Treated for a brain tumor, Jean Pierre heads to Penn State University

As he prepares to move out of the country for college, he said he feels well prepared for the challenges ahead.

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St. Jude survivor and cancer patient Jean Pierre

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Jean Pierre made a request of his parents months after COVID-19 caused worldwide shutdowns.

He wanted to leave the Costa Rican coastal town they live in and move more than four hours away to the capital of San Jose to finish his high school education. He wanted more intense studies at an international bilingual school that would offer more science courses and prepare him better for college.

“I didn’t feel I was reaching my full potential, so I convinced my parents to let me go to San Jose,’’ he said. “At the new school, I get to take physics and chemistry.” 

Jean Pierre, 18, now lives with his younger brother in an apartment and is responsible for getting himself to school, studying and exercising. He also drives home almost every other weekend to see his parents.

The teen, the oldest of four boys, and his father, Manfred, credit his independence to his fight against a brain tumor which he was diagnosed with as a 3-year-old. He was treated at St. Jude Children’s Research Hospital.

“Ever since I was a child, I have to remember to take my medicines, at what time and how much of it,’’ he said. “I think it just made me more responsible.” 

Jean Pierre was taught early on about the medications he was taking, their purpose and what he needed to do to keep healthy, including what he should eat and what sort of physical activity he needed to do.  So even though it is hard to let children move away from home, Manfred said he thought both his sons were ready.

“Those things made him mature, and he always wants to improve himself,’’ Manfred said. “He is also a person who always wants to help because of all he has received from St. Jude.”

St. Jude survivor and cancer patient Jean Pierre

Jean Pierre was born in Louisiana. His parents were about to relocate to their native country of Costa Rica when doctors discovered the brain tumor after their son experienced regular headaches and was always fatigued. He had a hard time communicating and had a growing thirst that could not be quenched.

He was diagnosed with craniopharyngioma, a brain tumor that grows slowly but can cause serious illness. Jean Pierre's tumor was found in the pituitary gland, a tiny but important part of the brain that produces hormones which help you grow.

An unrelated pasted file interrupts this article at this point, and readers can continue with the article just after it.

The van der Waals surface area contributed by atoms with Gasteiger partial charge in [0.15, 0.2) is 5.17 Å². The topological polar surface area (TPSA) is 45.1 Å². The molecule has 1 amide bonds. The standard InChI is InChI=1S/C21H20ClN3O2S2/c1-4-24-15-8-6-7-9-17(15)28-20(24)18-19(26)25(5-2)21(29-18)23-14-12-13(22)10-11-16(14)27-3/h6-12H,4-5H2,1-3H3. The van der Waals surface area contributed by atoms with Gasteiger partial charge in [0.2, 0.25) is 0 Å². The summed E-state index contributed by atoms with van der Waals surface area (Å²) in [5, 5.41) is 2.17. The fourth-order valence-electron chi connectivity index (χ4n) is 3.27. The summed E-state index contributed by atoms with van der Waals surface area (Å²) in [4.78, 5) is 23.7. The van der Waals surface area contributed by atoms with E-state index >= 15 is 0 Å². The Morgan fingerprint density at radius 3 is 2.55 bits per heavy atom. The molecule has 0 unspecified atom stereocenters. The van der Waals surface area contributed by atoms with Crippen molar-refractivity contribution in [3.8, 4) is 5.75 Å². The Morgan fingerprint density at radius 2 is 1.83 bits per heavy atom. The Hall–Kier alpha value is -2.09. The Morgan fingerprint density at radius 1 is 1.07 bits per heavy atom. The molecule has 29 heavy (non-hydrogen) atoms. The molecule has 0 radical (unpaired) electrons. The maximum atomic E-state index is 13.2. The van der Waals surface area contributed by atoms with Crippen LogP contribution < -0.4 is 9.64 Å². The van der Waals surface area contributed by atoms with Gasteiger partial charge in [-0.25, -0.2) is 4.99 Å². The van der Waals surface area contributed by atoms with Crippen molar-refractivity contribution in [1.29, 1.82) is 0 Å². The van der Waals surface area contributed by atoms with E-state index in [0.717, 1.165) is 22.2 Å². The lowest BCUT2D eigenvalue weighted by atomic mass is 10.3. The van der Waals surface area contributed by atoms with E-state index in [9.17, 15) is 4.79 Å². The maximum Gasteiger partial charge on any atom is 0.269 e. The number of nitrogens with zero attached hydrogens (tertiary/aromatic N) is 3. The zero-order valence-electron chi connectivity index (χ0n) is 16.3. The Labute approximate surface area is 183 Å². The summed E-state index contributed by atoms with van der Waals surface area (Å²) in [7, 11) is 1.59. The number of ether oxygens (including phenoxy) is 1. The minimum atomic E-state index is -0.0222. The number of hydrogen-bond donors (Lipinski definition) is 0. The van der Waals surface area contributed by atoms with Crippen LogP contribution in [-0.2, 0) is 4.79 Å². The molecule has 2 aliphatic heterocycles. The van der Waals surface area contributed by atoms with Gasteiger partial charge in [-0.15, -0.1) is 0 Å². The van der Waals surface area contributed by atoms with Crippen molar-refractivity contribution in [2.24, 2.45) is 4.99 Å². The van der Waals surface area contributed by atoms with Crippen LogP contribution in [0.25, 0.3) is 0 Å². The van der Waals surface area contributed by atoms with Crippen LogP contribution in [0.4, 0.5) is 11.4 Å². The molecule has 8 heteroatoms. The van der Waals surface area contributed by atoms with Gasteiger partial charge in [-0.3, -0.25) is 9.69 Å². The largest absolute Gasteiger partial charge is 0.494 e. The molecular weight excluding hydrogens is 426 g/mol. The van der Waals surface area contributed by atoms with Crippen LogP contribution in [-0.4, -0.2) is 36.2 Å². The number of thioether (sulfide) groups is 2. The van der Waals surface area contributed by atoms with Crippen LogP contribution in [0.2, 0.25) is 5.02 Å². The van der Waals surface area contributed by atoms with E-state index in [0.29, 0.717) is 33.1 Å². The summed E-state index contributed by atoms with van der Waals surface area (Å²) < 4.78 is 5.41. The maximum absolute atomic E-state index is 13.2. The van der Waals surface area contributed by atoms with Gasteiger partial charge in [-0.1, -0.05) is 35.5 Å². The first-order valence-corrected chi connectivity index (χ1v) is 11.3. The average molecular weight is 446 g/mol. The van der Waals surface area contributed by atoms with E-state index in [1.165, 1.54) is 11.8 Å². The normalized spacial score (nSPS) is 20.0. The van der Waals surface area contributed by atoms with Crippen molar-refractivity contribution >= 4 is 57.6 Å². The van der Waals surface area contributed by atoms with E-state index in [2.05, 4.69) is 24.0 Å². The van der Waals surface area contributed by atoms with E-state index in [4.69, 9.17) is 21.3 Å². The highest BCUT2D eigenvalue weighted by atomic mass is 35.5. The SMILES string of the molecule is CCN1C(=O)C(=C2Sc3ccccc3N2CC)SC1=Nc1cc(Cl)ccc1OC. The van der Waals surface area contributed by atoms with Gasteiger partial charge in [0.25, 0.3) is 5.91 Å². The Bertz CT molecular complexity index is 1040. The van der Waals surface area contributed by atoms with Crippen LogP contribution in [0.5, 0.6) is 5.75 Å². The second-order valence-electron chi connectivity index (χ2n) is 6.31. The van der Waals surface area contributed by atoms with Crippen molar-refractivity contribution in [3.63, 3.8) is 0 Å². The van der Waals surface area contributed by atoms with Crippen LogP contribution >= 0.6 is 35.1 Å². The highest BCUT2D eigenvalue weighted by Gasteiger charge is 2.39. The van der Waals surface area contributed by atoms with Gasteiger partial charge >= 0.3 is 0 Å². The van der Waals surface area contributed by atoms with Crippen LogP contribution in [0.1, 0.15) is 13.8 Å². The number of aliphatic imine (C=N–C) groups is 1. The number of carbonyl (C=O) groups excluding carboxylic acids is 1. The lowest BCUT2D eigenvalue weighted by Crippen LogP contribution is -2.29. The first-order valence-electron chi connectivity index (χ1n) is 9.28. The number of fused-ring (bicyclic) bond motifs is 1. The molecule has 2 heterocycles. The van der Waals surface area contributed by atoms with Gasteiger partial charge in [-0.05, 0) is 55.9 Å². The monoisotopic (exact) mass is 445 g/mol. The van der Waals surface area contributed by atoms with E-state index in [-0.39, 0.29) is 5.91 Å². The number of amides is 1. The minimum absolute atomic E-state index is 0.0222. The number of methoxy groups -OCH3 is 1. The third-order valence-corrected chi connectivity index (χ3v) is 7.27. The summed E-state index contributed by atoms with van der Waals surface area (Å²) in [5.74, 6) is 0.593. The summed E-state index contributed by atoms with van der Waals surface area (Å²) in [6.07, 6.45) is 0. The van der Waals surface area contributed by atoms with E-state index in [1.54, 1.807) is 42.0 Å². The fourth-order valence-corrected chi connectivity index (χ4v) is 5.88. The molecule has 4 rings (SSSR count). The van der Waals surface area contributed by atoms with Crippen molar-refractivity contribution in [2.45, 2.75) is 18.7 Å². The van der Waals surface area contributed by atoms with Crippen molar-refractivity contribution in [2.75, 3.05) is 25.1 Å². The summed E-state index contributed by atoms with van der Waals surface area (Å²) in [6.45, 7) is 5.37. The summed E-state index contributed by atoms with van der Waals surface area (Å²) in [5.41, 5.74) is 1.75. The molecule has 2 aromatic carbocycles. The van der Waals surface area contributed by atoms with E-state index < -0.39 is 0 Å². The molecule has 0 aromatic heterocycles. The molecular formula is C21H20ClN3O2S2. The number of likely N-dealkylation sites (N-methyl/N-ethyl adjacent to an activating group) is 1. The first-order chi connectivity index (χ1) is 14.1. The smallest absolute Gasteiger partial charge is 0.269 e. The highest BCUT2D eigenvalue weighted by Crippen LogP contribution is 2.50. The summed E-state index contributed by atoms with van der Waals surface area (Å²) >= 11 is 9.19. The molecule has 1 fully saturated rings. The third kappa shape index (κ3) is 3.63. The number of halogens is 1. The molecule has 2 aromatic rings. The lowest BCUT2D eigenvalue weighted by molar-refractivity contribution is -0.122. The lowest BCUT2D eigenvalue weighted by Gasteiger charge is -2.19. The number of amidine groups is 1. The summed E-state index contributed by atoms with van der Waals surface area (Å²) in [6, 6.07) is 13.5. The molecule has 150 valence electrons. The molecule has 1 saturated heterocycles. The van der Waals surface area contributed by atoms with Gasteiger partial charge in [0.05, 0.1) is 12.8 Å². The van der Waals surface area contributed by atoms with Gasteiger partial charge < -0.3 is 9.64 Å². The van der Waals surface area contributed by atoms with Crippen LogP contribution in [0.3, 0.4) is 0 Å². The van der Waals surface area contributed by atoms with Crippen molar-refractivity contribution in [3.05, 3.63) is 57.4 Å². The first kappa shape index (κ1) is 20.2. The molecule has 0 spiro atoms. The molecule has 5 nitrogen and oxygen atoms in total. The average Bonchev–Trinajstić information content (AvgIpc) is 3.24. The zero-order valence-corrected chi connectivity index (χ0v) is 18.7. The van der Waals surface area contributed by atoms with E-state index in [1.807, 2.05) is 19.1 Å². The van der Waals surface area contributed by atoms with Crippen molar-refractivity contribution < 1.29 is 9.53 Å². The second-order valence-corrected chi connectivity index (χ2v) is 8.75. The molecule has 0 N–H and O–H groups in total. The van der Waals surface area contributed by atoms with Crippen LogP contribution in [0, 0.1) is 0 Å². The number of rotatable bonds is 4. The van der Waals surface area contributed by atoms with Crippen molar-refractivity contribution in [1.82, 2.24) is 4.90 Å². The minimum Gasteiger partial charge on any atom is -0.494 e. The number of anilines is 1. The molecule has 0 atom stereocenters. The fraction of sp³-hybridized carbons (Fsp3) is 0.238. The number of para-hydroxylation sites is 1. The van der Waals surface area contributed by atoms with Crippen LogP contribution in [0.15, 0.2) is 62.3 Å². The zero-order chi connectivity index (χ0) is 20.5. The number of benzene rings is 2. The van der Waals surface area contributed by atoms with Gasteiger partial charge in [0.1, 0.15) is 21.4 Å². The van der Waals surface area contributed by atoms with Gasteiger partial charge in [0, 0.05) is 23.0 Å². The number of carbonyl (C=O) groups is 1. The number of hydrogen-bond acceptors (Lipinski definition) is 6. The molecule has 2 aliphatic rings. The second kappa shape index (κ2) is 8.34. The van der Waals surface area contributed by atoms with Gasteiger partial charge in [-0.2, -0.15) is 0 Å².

The family first went to a local hospital where Jean Pierre underwent surgery, but after finding out about St. Jude, they were referred to the research hospital in Memphis. There, Jean Pierre received radiation therapy every day for three months, his father said. He later received speech and physical therapy.

"Until we got to St. Jude, that is when we really understood what was happening, where the tumor was and how dangerous it was,'' Manfred said.

Jean Pierre will graduate from high school this year, then will head to Penn State University where he wants to pursue a degree in computer engineering. His love of building and design, he said, was sparked at St. Jude.

St. Jude survivor and cancer patient Jean Pierre

When he was a boy, he often played with colorful plastic building blocks as he waited for a doctor’s appointment or his radiation treatment to begin at the hospital. Manfred remembers hospital staff bringing his son Legos when the waiting took longer than expected.

A few years later, Jean Pierre participated in the first Lego League event, an annual competition where participants research, problem-solve and then build and program a robot.

Through the years, Jean Pierre estimates he has built hundreds of Lego kits, many of which he purchased on annual trips to Memphis. His favorites are of Star Wars.

As he prepares to move out of the country for college, he said he feels well prepared for the challenges ahead.

St. Jude gave me a second chance and it’s something I should take advantage of and not waste it,’’ he said. “It’s also showed me to be more positive about life and do everything to the maximum.”

St. Jude survivor and cancer patient Jean Pierre

His father said even though he’s excited to celebrate his son's high school graduation, the biggest milestone of Jean Pierre’s life this year is that he no longer has to return to St. Jude annually for checkups. He had his last regular checkup earlier this year.

“Graduation from high school is pretty good we know, but graduation from St. Jude is amazing,’’ Manfred said.

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